Tyler Vendetti
November 15, 2013 8:00 am

I hold a special place in my heart for the Pirates of the Caribbean series, and not just because Jack Sparrow and the half-ghost, monkey pirate are involved. That is not to say I like pirates because, historically, they’ve actually done some pretty terrible things, but that doesn’t mean I can’t appreciate their vocabulary. (Who do you think proposed Facebook’s pirate speech feature?) While I’m sure everybody has heard “walk the plank” and “ahoy matey,” there are some other, more obscure terms that are worth knowing in case you ever run into a band of pirates or get recruited to write for the next POTC movie, in which case, I give you permission to credit me for this information and cast me as the lead. No pressure though.

Hornswaggle (v.): to defraud; to cheat someone out of money; to bamboozle

Though the origins of this word are unknown, its first recorded use appears to be in 1829. To put that into perspective, in 1829, Andrew Jackson was coming into his presidency and Texas was still under the control of the Mexican government, so it’s safe to say the term is pretty old. It also happens to resemble the word “hornswoggle,” which, unbeknownst to me, is also the name of a WWE fighter who enjoys dressing up as a leprechaun. So if you were planning on fact-checking this article, don’t be alarmed when your webpage is flooded with images of Irish wrestlers.

Landlubber (n.): big, clumsy person who doesn’t know how to sail

Contrary to what I originally thought, landlubber is not actually “land lover” said by a sailor with a stuffy nose. In fact, the two ideas are not at all related. Landlubber refers to an inexperienced sailor, especially one who is large and clumsy. An accurate depiction of a landlubber might be Bombur from The Hobbit (2012) if he were a pirate. Yes, I’m judging this solely from Bombur’s looks and Tolkien’s description of him in the book. That doesn’t make him any less lovable.

Squiffy (adj.): somewhat intoxicated

I imagine that squiffy is the old-fashioned version of “tipsy.” First used around 1955 by British novelist Elizabeth Gaskell, squiffy sounds like a mix of spiffy and…I don’t know, really. Just a Q, maybe? With the rum always being gone, I’m sure pirates had plenty of uses for this term.

Buccaneer (n.): a pirate

For such a simple definition, the word buccaneer actually has a complicated origin. Buccaneer started from the Arawak term for “wooden frame for smoking meat.” From this word came the French word boucanier, meaning a hunter who uses such frames for smoking meat, and was later changed to buccaneer by English colonists. Many buccaneers, who mainly sailed around the Caribbean, originally passed themselves off as “privateers,” or, government-run groups authorized to attack foreign vessels, by carrying fake “letters of marquee” that permitted them to do so. (Plus, with a large portion of the population being illiterate, no one could really tell the difference.) Everyone knows Hollywood has no qualms about ridiculous movie pairings, so I expect a Buccaneer and Buckaroo special ASAP.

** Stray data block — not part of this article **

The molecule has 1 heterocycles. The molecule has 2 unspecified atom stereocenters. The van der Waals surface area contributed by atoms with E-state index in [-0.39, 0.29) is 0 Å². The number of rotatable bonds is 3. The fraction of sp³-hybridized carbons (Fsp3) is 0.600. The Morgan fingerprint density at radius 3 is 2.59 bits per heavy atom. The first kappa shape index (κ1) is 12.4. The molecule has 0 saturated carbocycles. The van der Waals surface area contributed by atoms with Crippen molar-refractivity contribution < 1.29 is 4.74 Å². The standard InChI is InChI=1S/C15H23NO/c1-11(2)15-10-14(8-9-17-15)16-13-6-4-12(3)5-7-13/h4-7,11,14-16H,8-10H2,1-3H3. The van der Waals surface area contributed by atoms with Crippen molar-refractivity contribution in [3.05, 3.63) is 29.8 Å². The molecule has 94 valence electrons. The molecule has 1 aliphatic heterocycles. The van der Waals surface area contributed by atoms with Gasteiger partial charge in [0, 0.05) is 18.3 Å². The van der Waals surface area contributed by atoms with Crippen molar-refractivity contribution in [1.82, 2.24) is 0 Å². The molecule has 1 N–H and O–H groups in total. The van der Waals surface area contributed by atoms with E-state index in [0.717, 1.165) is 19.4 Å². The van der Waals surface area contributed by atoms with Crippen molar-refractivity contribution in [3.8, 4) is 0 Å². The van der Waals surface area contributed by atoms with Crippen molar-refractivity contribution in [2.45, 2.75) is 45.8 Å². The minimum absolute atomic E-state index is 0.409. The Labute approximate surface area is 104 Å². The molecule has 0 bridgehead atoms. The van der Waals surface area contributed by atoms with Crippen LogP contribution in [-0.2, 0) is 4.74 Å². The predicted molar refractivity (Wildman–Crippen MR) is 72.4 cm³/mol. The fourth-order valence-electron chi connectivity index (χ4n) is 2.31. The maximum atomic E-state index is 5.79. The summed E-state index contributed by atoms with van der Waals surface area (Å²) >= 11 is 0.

Grog-Blossom (n.): a redness on the nose or face of a person who drinks excessively

This makes me question how many people were naturally flushed or who were actually alcoholics (Santa, Clifford, Rudolph…have I ruined your childhood yet?). The word’s first recorded use was in 1796 in a “Dictionary of the Vulgar Tongue,” and it refers to a heavy drinker’s red face. How it is related to blossoms or grogs (whatever that is), I don’t know. All I can say is that I wouldn’t be surprised if there were a fair share of grog-blossoms on a pirate’s crew.

Poop Deck (n.): the partial deck on a ship’s stern

I know I said I would try to cover more obscure terms, but I decided to throw this one in there to correct whatever (literally) dirty connotations people have with this term. The poop deck is not a deck covered in poop. It does not have a bathroom. It does not look like a bathroom. It probably doesn’t smell more like a bathroom than the rest of the ship. The term “poop” here stems from the French word “la poupe,” meaning stern. Get your head out of the gutter, people.

Scuttle (v.): to sink one’s own vessel (deliberately)

The definition of scuttle may appear more unusual than the word itself, but there seems to be a logical explanation behind it. Meaning “to cut holes in the bottom of a vessel” in an attempt to sink it, scuttle was often used as a self-defense mechanism for sailors (and pirates) to avoid capture or humiliation. It’s the kind of word that would be followed by, “If we can’t have this ship, neither can you!” and the “blub blub blub” sound of the ocean engulfing the boat.

That constitutes the basics of pirateology for me, but what do you guys think? What’s your favorite “pirate” word?

Image via FanPop. More pirate words here.

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